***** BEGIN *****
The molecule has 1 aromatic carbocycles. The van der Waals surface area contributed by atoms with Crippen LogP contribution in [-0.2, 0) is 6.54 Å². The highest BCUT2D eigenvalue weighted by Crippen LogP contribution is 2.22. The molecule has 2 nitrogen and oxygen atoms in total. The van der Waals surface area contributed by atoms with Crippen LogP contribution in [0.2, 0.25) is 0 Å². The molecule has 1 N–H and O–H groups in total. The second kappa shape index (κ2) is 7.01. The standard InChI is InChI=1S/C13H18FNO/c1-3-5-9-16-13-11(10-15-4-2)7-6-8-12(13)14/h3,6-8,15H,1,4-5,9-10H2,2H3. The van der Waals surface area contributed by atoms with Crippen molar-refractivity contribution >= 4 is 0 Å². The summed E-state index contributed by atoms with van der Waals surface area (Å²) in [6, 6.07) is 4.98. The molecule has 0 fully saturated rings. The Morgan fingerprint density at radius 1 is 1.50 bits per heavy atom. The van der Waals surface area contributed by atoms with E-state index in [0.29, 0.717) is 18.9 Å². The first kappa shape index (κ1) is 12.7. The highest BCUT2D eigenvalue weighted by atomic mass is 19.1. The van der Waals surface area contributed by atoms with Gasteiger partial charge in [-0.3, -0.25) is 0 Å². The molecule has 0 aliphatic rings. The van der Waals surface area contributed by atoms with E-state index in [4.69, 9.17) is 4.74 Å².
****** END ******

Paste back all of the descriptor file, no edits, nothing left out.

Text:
The molecule has 1 aromatic carbocycles. The van der Waals surface area contributed by atoms with Crippen LogP contribution in [-0.2, 0) is 6.54 Å². The highest BCUT2D eigenvalue weighted by Crippen LogP contribution is 2.22. The molecule has 2 nitrogen and oxygen atoms in total. The van der Waals surface area contributed by atoms with Crippen LogP contribution in [0.2, 0.25) is 0 Å². The molecule has 1 N–H and O–H groups in total. The second kappa shape index (κ2) is 7.01. The standard InChI is InChI=1S/C13H18FNO/c1-3-5-9-16-13-11(10-15-4-2)7-6-8-12(13)14/h3,6-8,15H,1,4-5,9-10H2,2H3. The van der Waals surface area contributed by atoms with Crippen molar-refractivity contribution >= 4 is 0 Å². The summed E-state index contributed by atoms with van der Waals surface area (Å²) in [6, 6.07) is 4.98. The molecule has 0 fully saturated rings. The Morgan fingerprint density at radius 1 is 1.50 bits per heavy atom. The van der Waals surface area contributed by atoms with E-state index in [0.29, 0.717) is 18.9 Å². The first kappa shape index (κ1) is 12.7. The highest BCUT2D eigenvalue weighted by atomic mass is 19.1. The van der Waals surface area contributed by atoms with Gasteiger partial charge in [-0.3, -0.25) is 0 Å². The molecule has 0 aliphatic rings. The van der Waals surface area contributed by atoms with E-state index in [4.69, 9.17) is 4.74 Å².